Wanting to compete versus others is a quintessential part of being human Games don't have to offer PvP to appeal to this sense of competition; I would even grant that in PvE games, you're "competing" against something - it's just a "something" that is more static and objective, like a puzzle (that's all a raid is, really), versus human competition that is far more subjective, dynamic, and unfair. But, some people like that, and it goes with the territory. After all, how do you think the unranked schmuck that has to play Roger Fedderer or Nadal in round 1 at Wimbledon feels? No doubt, he's not feeling good about it, in the same way that people in high-sec space that get ganked feel about that "unfairness". But when you play a game that includes unfairness as part of the rules, it's what you have to deal with.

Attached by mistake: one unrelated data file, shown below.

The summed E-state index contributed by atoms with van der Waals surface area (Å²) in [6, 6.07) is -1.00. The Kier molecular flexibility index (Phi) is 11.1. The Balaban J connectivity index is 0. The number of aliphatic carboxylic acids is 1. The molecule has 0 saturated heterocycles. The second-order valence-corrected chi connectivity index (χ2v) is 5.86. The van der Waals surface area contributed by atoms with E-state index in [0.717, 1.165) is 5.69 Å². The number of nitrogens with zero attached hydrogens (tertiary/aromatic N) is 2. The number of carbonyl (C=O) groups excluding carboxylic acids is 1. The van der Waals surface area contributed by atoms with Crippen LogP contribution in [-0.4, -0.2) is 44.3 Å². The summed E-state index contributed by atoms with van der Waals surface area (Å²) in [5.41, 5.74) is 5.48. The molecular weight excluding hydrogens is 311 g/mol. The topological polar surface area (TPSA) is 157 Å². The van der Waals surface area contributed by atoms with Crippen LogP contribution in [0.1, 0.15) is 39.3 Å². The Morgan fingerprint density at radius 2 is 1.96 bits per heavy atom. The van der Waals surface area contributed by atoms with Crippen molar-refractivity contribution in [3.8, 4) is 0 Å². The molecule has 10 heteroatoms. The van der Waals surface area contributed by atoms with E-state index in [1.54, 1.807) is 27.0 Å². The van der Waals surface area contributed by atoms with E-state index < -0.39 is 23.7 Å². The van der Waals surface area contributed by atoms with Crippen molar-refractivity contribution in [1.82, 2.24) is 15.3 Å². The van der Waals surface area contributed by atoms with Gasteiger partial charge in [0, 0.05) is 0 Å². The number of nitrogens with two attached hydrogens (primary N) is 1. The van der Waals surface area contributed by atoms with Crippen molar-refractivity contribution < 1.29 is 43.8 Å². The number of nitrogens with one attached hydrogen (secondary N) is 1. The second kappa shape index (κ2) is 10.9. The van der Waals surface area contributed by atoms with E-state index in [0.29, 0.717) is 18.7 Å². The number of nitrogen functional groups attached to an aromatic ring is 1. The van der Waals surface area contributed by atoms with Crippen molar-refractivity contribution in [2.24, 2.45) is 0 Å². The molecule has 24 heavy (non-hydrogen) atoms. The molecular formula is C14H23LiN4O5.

Ben. being competitive doesn't force you to also be a griefer.
I think that in the beginning people play EVIL Online for all the stuff it allows you to do. It's just that after you advance you get immensely bored and the only interesting to do is becoming a griefer. It's not proving superiority, it's just the game giving you the choice between being bored or evil with nothing in between.

That partially why I stopped playing the game.

I can't really find the reason tough, why of all games you attack EVE so frequently. I mean, I played it until a couple of weeks ago and I was pretty fed up with a lot of it for a year now, but I can't think of a reason why you would exaggerate EVE's negative features other than that you are somehow biased/hold a personal grudge against it. I mean, you have a full choice of topics, why focus on "Eve Sucks"?Care to shed some light on that?
Agreed, but most of the people who enjoy PvP (and even EVE Online) aren't griefers.